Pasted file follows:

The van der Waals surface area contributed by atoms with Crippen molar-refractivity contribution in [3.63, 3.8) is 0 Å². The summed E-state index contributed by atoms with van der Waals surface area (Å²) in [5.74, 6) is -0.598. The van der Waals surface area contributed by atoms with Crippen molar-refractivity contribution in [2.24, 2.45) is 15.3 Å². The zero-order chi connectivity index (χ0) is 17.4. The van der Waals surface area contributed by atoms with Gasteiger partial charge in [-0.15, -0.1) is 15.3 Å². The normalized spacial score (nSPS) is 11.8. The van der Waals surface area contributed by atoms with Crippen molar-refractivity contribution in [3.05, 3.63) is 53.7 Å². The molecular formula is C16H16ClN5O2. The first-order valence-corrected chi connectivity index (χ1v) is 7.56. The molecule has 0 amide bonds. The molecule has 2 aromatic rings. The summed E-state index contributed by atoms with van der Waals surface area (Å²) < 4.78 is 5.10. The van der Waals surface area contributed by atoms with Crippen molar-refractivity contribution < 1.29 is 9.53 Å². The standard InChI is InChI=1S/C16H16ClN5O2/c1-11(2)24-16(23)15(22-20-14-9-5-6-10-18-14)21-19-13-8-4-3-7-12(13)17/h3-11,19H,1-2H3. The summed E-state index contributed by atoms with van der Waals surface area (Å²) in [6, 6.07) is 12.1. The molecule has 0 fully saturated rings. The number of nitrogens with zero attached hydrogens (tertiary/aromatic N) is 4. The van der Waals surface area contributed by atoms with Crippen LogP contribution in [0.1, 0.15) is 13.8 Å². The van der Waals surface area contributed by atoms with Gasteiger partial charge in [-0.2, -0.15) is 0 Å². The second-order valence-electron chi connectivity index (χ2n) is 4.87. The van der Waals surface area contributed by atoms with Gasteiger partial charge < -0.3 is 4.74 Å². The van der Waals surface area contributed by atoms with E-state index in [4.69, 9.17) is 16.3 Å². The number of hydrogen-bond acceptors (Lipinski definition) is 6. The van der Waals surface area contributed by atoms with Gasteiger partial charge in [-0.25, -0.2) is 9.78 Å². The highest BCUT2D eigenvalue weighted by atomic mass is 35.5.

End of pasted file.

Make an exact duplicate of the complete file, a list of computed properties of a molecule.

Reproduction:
The van der Waals surface area contributed by atoms with Crippen molar-refractivity contribution in [3.63, 3.8) is 0 Å². The summed E-state index contributed by atoms with van der Waals surface area (Å²) in [5.74, 6) is -0.598. The van der Waals surface area contributed by atoms with Crippen molar-refractivity contribution in [2.24, 2.45) is 15.3 Å². The zero-order chi connectivity index (χ0) is 17.4. The van der Waals surface area contributed by atoms with Gasteiger partial charge in [-0.15, -0.1) is 15.3 Å². The normalized spacial score (nSPS) is 11.8. The van der Waals surface area contributed by atoms with Crippen molar-refractivity contribution in [3.05, 3.63) is 53.7 Å². The molecular formula is C16H16ClN5O2. The first-order valence-corrected chi connectivity index (χ1v) is 7.56. The molecule has 0 amide bonds. The molecule has 2 aromatic rings. The summed E-state index contributed by atoms with van der Waals surface area (Å²) < 4.78 is 5.10. The van der Waals surface area contributed by atoms with Crippen molar-refractivity contribution < 1.29 is 9.53 Å². The standard InChI is InChI=1S/C16H16ClN5O2/c1-11(2)24-16(23)15(22-20-14-9-5-6-10-18-14)21-19-13-8-4-3-7-12(13)17/h3-11,19H,1-2H3. The summed E-state index contributed by atoms with van der Waals surface area (Å²) in [6, 6.07) is 12.1. The molecule has 0 fully saturated rings. The number of nitrogens with zero attached hydrogens (tertiary/aromatic N) is 4. The van der Waals surface area contributed by atoms with Crippen LogP contribution in [0.1, 0.15) is 13.8 Å². The van der Waals surface area contributed by atoms with Gasteiger partial charge in [-0.2, -0.15) is 0 Å². The second-order valence-electron chi connectivity index (χ2n) is 4.87. The van der Waals surface area contributed by atoms with Gasteiger partial charge < -0.3 is 4.74 Å². The van der Waals surface area contributed by atoms with E-state index in [4.69, 9.17) is 16.3 Å². The number of hydrogen-bond acceptors (Lipinski definition) is 6. The van der Waals surface area contributed by atoms with Gasteiger partial charge in [-0.25, -0.2) is 9.78 Å². The highest BCUT2D eigenvalue weighted by atomic mass is 35.5.